0
$\begingroup$

I am a programmer, While I was studying the RSA encryption I found some difficulties with some mathematical matters

RSA algorithm has the following concepts

Modulo, Modular multiplicative inverse, Prime numbers, Totient $ϕ$

For me I understand all these concepts but to make my question clear let me take an example

The steps to encrypt some text are :

First find two prime numbers

Lets take $5$ and $7$

Then find the modulus by multiplying these numbers $5*7 = 35$

Now find the totient $ϕ \implies ϕ(5*7) = (5-1) * (7-1) = 24$

Now to fin the public key I have to find a number which has GCD with the totient equals to one which is $11 \implies \gcd(11,24) = 1$

The private key is the modular multiplicative inverse of $11$, in this case $107$ is the multiplicative inverse of $11$ because $11*107 \equiv 1 \pmod{24}$.

Now we have the public key $11$ and the private key is $107$.

Lets denote the the public key by $e$ and the private key by $d$ Now If we want to encrypt a message the equation is $c \equiv m^e \pmod n$

and if we want to decrypt the message the equation is $m \equiv c^d \pmod n$

Quick test let's decrypt $m = 5$

$5^{11} \bmod 35 = 10 \implies c= 10$

$10^{107} \bmod 35 = 5 \implies m= 5$

this is magic, actually I understand the concepts but I do not understand how is that done, I understand that $d$ is the inverse of $e$ because we got it using the modular multiplicative inverse but I do not understand why the modulus is $n$ and not $ϕ$ I do not understand why the public key must have $gcd$ equals $1$ with $ϕ$ not with $n$, I am confuses and I need your help to explain that to me.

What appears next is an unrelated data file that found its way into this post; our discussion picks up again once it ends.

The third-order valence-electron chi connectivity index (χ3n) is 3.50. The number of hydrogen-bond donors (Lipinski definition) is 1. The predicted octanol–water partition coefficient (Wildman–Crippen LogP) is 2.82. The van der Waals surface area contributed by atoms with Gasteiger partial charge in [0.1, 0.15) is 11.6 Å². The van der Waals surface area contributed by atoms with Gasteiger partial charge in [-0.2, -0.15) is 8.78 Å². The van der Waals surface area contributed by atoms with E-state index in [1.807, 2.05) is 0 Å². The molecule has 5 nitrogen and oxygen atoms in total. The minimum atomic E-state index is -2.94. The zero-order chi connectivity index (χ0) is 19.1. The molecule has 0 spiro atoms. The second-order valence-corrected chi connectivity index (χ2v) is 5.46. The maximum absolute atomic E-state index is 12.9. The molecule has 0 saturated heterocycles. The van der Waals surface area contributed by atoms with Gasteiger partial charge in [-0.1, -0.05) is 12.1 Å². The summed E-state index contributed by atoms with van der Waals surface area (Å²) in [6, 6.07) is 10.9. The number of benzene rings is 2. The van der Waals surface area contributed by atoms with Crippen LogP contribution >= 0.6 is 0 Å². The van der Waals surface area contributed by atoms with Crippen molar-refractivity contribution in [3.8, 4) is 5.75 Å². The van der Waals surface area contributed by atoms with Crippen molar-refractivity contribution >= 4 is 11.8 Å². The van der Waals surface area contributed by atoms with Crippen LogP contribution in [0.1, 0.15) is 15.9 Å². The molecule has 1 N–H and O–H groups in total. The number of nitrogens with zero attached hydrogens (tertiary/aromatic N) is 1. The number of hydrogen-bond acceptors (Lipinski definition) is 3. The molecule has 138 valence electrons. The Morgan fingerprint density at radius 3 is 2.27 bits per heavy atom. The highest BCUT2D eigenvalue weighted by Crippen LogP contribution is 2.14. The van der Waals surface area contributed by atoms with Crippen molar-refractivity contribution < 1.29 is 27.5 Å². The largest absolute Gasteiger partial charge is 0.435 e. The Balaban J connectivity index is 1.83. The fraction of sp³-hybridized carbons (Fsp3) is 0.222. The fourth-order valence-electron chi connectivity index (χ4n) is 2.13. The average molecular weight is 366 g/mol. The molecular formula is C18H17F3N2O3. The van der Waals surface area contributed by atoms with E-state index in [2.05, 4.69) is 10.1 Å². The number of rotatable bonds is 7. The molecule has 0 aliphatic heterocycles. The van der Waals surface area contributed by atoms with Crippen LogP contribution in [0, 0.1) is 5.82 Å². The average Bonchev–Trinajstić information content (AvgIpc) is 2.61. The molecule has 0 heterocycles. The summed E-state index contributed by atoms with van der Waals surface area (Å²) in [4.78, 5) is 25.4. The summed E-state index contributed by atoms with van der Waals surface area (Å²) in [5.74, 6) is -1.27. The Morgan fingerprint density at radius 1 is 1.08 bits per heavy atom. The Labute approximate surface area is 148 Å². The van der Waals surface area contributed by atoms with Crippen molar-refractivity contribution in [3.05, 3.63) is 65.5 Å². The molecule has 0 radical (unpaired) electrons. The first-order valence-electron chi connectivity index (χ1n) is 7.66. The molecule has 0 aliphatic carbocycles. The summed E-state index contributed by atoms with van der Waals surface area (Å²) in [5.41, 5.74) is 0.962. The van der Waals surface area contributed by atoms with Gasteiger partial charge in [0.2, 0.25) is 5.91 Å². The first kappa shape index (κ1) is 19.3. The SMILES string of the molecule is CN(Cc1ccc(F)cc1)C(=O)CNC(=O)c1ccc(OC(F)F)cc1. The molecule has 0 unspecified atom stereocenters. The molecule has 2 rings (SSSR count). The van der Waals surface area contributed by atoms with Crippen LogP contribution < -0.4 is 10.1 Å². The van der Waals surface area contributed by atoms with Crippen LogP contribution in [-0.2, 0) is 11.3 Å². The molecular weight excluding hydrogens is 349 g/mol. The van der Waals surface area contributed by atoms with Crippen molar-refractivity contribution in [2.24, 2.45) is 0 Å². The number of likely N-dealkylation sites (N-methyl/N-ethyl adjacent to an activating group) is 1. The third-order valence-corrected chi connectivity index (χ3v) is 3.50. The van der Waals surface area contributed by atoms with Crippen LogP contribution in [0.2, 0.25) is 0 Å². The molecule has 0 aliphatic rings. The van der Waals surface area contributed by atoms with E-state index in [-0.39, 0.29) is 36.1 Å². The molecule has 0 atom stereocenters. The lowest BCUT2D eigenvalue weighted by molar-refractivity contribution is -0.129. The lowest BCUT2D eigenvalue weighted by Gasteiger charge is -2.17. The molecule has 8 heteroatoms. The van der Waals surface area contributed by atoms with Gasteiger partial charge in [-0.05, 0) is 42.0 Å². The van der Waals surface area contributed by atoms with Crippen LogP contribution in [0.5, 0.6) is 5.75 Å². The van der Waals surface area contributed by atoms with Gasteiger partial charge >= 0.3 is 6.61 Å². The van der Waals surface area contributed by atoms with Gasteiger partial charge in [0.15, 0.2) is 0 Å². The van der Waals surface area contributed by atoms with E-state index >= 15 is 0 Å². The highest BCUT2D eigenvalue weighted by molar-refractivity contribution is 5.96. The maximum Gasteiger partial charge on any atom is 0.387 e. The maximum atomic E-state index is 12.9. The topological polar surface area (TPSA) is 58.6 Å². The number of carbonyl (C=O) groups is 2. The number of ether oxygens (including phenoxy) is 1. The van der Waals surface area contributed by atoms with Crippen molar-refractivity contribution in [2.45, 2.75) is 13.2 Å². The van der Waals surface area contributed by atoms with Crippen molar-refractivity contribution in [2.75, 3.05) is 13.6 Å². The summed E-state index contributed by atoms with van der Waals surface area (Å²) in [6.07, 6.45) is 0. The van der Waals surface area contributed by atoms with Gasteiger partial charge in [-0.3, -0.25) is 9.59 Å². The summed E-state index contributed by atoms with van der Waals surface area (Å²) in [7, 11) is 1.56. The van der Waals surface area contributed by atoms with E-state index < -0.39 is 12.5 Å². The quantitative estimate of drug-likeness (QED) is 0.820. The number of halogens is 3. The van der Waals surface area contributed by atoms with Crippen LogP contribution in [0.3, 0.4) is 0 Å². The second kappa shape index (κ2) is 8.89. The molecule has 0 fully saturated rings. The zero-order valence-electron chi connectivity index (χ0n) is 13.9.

$\endgroup$
1
$\begingroup$

I think the "magic" you are looking for is

Eulers Theorem

which states that $a^{\phi(n)} \equiv 1 \mod n$ if $\gcd(a,n)=1$.

$\endgroup$
  • $\begingroup$ I am a programmer not a mathematics student so I do not know a lot about these things, thanks a lot for the reference. $\endgroup$ – Mohamad Sep 12 '15 at 23:48
  • $\begingroup$ Euler's theorem is not enough here, because RSA also works when the message is not coprime to the modulus (because it might be a multiple of one of the secret primes). This is a particular case for square-free moduli, which you can prove using only Fermat's little theorem and the Chinese Remainder Theorem. $\endgroup$ – Henning Makholm Sep 12 '15 at 23:53

Your Answer

By clicking “Post Your Answer”, you agree to our terms of service, privacy policy and cookie policy

Not the answer you're looking for? Browse other questions tagged or ask your own question.